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The Concept of Independent Reality in Discussions of Philosophy

 
 
fresco
 
  1  
Reply Fri 30 Dec, 2011 03:04 am
@Procrustes,
Forget that question which is peculiar to philosophy seminars. It has the same nebulous status as "can anybody honestly tell me what "blue" is" ?

In "cognitive science" for example, the focus has shifted away from "informational models about an external reality" which have failed, to a concept of "embodiment" which involves whole body activity in bringing forth a "species specific reality" mediated by common physiology, or a "culture specific reality" mediated by a common language.
(Google for example Varela on Color Perception).

So philosophically the term "independent reality" either encapsulates "naive realism", or it involves a God's eye view of reality as an interactional soup which God is observing with detached indifference. Wink






Procrustes
 
  1  
Reply Fri 30 Dec, 2011 03:47 am
@fresco,
So it's like asking if a tree falls in the woods and no one there to see it, what sound does it make? Thanks for the clarification fresco.
0 Replies
 
wandeljw
 
  1  
Reply Fri 30 Dec, 2011 06:13 am
@fresco,
fresco wrote:

Forget that question which is peculiar to philosophy seminars. It has the same nebulous status as "can anybody honestly tell me what "blue" is" ?

In "cognitive science" for example, the focus has shifted away from "informational models about an external reality" which have failed, to a concept of "embodiment" which involves whole body activity in bringing forth a "species specific reality" mediated by common physiology, or a "culture specific reality" mediated by a common language.
(Google for example Varela on Color Perception).

So philosophically the term "independent reality" either encapsulates "naive realism", or it involves a God's eye view of reality as an interactional soup which God is observing with detached indifference. Wink


Good explanation. Thanks, Fresco.

I have often wondered, however, whether your term "naive realism" has a negative connotation. Aren't you making a judgment when you say that?
fresco
 
  1  
Reply Fri 30 Dec, 2011 08:19 am
@wandeljw,
I have said elsewhere that I think this is a judgement. It signifies a simplistic philosophical approach which assumes that "things" can exist without "thingers". Just because I operate on the assumption that "my car" (plus or minus a few molecules) will still be there when "I" (minus a few neurons and molecules) next need it, belies the point that that is a statement of interactional expectancy which ignores the second law of thermodynamics, which would render both cars and selves ephemeral temporal phenonena. I may call it a statement about reality in contradistinction to a "delusion", but the word "reality" signifies nothing expect in contexts of contradictions of the expectancy. Failure to understand this conditional use of the word "reality" further justifies the term "naive".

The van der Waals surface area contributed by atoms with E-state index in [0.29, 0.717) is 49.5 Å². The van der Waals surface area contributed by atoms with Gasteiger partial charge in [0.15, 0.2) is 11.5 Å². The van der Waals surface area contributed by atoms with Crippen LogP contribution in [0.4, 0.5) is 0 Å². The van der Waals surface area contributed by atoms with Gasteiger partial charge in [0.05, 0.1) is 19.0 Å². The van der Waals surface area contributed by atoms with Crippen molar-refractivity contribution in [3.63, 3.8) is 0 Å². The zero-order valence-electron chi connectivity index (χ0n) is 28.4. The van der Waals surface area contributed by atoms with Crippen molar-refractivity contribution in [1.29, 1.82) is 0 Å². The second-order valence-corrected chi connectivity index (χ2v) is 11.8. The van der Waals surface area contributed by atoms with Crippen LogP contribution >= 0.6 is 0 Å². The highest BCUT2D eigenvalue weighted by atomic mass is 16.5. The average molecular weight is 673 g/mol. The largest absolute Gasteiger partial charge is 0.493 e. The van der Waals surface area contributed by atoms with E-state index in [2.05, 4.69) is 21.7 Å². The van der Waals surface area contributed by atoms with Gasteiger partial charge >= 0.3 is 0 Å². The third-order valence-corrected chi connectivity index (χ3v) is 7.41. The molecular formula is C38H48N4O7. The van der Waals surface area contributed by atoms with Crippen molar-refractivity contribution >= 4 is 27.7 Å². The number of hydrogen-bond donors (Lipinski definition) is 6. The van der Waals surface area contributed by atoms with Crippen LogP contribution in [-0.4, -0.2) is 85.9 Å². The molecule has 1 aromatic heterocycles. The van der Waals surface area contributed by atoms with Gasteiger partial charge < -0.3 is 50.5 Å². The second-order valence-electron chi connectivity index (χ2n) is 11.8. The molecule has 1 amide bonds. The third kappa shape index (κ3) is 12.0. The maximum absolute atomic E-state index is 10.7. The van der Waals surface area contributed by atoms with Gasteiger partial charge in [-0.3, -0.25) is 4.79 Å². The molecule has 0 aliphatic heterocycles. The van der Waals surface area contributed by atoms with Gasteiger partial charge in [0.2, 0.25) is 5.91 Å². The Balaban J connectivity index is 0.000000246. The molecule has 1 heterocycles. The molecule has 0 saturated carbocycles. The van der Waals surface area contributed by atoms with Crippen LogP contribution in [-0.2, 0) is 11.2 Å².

Shapeless
 
  3  
Reply Fri 30 Dec, 2011 08:30 am
@Eorl,
Quote:
You don't seem to be responding to my point that's it's only a wall by consensus, not an objective thing that can be proven to exist in it's own right.


What I said both times is that the consensus over the wall is universal, in practice if not in theory, and a universal consensus that there is a wall is indistinguishable from an objectively real wall. The difference is semantic rather than empirically meaningful. I don't see what is gained by fussing over a consensus that nobody, not even people who deny objective reality, dissents from. Again, despite what we might theorize about it, find me someone who honestly acts as if the wall were not really there--I don't mean someone who merely says it's not objectively real, but who acts like it is--and I will take seriously the notion that reality is not objective.

Let's try another thought experiment. Suppose you ask me how to get to Bakersville, and I say, "Take that road over there. However, when you turn around the bend, it's very important that you close your eyes for three seconds." Suppose you do exactly as I say, and when you reach the bend you close your eyes, thus preventing you from seeing the part I left out of my instructions: there is brick wall obstructing the road.

Since I didn't tell you about the wall, you are not aware of it; and since you don't see it as you're driving toward it, it is not something you are directly experiencing at that moment. From your perspective, it doesn't exist at all. As far as you're concerned, there is nothing to form a consensus over. What do you think will happen as your car continues toward it, and why will it happen?